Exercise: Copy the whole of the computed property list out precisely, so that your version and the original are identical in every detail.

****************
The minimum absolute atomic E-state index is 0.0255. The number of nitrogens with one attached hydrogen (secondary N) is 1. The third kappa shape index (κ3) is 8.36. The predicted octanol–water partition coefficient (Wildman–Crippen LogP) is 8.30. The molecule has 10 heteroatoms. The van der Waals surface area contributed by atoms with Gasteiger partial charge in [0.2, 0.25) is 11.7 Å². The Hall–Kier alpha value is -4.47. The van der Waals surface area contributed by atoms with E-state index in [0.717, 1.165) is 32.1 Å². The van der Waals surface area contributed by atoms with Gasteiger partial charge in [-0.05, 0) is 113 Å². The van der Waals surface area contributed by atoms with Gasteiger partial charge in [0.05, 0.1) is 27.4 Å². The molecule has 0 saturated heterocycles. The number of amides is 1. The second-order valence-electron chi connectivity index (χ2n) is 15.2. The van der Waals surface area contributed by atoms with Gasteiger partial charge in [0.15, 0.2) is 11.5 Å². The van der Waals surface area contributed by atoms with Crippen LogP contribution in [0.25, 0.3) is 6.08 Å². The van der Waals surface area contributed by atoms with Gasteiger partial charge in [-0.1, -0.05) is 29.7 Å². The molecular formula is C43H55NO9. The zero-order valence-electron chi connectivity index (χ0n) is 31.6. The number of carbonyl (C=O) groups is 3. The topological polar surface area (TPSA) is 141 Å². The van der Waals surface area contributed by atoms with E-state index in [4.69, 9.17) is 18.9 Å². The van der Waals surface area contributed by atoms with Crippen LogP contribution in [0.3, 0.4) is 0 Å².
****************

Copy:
The minimum absolute atomic E-state index is 0.0255. The number of nitrogens with one attached hydrogen (secondary N) is 1. The third kappa shape index (κ3) is 8.36. The predicted octanol–water partition coefficient (Wildman–Crippen LogP) is 8.30. The molecule has 10 heteroatoms. The van der Waals surface area contributed by atoms with Gasteiger partial charge in [0.2, 0.25) is 11.7 Å². The Hall–Kier alpha value is -4.47. The van der Waals surface area contributed by atoms with E-state index in [0.717, 1.165) is 32.1 Å². The van der Waals surface area contributed by atoms with Gasteiger partial charge in [-0.05, 0) is 113 Å². The van der Waals surface area contributed by atoms with Gasteiger partial charge in [0.05, 0.1) is 27.4 Å². The molecule has 0 saturated heterocycles. The number of amides is 1. The second-order valence-electron chi connectivity index (χ2n) is 15.2. The van der Waals surface area contributed by atoms with Gasteiger partial charge in [0.15, 0.2) is 11.5 Å². The van der Waals surface area contributed by atoms with Crippen LogP contribution in [0.25, 0.3) is 6.08 Å². The van der Waals surface area contributed by atoms with Gasteiger partial charge in [-0.1, -0.05) is 29.7 Å². The molecular formula is C43H55NO9. The zero-order valence-electron chi connectivity index (χ0n) is 31.6. The number of carbonyl (C=O) groups is 3. The topological polar surface area (TPSA) is 141 Å². The van der Waals surface area contributed by atoms with E-state index in [4.69, 9.17) is 18.9 Å². The van der Waals surface area contributed by atoms with Crippen LogP contribution in [0.3, 0.4) is 0 Å².